186. This Will Not Be Your Last Startup

VC Minute
"This will not be your last startup."

VC Minute – quick advice to help startup founders fundraise better

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Eric Marcoullier:

Rich. I’ve had the benefit of having your presence at my CEO dinners a couple of times now, and I really appreciate that.

And, you know, that mental health. Especially in this market, this is the one concept that we keep coming back to, quarter after quarter. Last month, I read this very beat poetry sort of thing to inspire people to reflect on why they were still running their startup. And so it went something like this.

Stress makes the world shrink. When I get on stage to talk, it still freaks me the hell out. And this is talking to a group of people that I adore.

The world shrinks much, much further when your company is at risk. And I want to challenge that success or not, this will not be your last startup. Startups are like tattoos. There are a lot of people without tattoos. There are a lot of people with lots of tattoos. There are very few people who have one tattoo.

This will not be your last startup.

If you raise capital, you do not have a moral obligation to return your investors’ money. So many people think that these investors were gracious enough to give me a million dollars—2 million, 50—doesn’t matter. And you want to honor that and give them their money back at the very least. VCs are not in the business of getting their money back. They’re in the business of investing in 50X companies. And one looks a hell of a lot closer to zero than it does to 50.

Losing investor money will not make it harder to raise capital, and it might even make it easier. You’ve learned something. You’ve probably learned many somethings and many more things than the first-time entrepreneur who got lucky.

This will not be your last startup.

If you knew what you know now about your business, would you start the company from scratch at this moment in your life? If the answer is no, why are you still working on it?

This will not be your last startup.

And I’m beginning to feel like that’s a threat. So many CEOs gridded out because they were terrified of some nameless, formless outcome on the other side of winding down their startup. If you ask them what they’re afraid of, they can’t tell you. But it keeps them grinding it out.

Spend some time thinking about what throwing in the towel looks like. You’ll probably find it’s not so scary. It might even be appealing. I guarantee you that if you are scrimping by trying to turn the startup into a success, you’re not making much money. And I would almost guarantee that you will make more than that in the open market working for somebody else. So shutting down the startup that’s not working right now isn’t going to send you into poverty.

Entrepreneurship is a mental illness. We start companies despite all the risks and the obvious downsides. We have no rational decision-making. You will absolutely start another company like it or not.

My reason for hammering these points home is not because I want you to shut down your startup. I don’t know your business. You’re just listening to a podcast right now. I don’t want you to strangle your startup. I don’t want to kill your company. I want you to recognize that you are not trapped. You are choosing to build this company, and you can choose not to build this company. Odds are, you probably haven’t thought of those terms before.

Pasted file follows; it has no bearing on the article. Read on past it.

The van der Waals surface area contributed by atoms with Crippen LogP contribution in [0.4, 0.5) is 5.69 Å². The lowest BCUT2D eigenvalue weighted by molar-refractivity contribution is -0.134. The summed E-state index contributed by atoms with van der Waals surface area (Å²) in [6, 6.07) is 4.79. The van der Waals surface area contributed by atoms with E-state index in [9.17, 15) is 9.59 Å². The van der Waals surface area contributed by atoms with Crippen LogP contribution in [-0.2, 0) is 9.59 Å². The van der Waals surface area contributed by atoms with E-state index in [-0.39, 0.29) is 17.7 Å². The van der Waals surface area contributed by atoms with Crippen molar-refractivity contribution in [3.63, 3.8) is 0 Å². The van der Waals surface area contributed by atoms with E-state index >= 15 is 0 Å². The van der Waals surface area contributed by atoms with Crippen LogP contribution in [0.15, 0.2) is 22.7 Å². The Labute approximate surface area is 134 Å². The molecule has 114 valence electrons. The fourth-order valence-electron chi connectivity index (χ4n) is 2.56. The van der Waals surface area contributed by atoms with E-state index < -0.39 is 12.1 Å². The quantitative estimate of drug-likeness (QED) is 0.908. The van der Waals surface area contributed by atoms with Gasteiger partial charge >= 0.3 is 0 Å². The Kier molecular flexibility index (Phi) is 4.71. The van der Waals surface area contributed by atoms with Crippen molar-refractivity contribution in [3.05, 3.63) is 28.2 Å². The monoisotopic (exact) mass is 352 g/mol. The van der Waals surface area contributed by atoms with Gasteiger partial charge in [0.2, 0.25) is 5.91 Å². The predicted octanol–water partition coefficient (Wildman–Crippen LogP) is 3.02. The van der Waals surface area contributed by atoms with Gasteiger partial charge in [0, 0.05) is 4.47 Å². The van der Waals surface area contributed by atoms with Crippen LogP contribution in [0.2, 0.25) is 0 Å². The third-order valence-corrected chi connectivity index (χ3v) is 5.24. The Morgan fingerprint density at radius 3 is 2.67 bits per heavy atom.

And if you do, I guarantee you will feel less stressed out and be more excited about your company if that’s what you choose to continue doing. When plan A is to shut the company down, every other plan seems less drastic.

And remember, this isn’t the last fucking company for you. And that’s a promise.

Rich Maloy:

That is absolutely my favorite VC Minute guest episode. When Eric read that live at his Thunderview CEO Dinner, I begged him to come on the VC minute and share that with you all because I thought it was phenomenal. One of the things that I think is so powerful is reminding yourself that you have a choice.

If Eric’s advice resonates with you, head over to ObviousStartupAdvice.com and subscribe to Eric’s newsletter. If you’re in Colorado, you have to attend his CEO dinners, they’re phenomenal. And I also want to thank AVL growth partners for supporting another week of VC Minute. AVL’s team brings significant years of finance and accounting expertise. They ensure your path to success is crystal clear.

AVL starts with a comprehensive business evaluation, uncovering opportunities and mapping actions to both your short- and long-term goals. Their evaluations are crafted from over a decade of experience pivoting companies from growth to scale. If you want to take your company to the next level and need the experience required to make it happen, visit AVLgrowth.com right now.

About Eric Marcoullier
Eric coaches first- and second-time tech CEOs, keeping their companies alive long enough to get lucky, figure out their business, find product/market fit and replace his ass with someone who knows how to scale companies beyond $5M in ARR. His work primarily involves challenging business assumptions, providing frameworks for new situations and distilling complexity down to basic, actionable ideas. If you’d like to learn more about his coaching, visit www.marcoullier.com or www.linkedin.com/in/bpm140

About AVL Growth Partners
AVL Growth Partners, founded in 2009, is the leading fractional Finance and Accounting firm supporting organizations in pivoting from growth to scale. AVL brings an experienced team of CFOs, Controllers, and Accountants to your organization, delivering transparent, strategic actions for short and long-term success. Transform your financial approach affordably with AVL, supporting companies coast to coast – get to know AVL Growth Partners at avlgrowth.com. (Sponsored)

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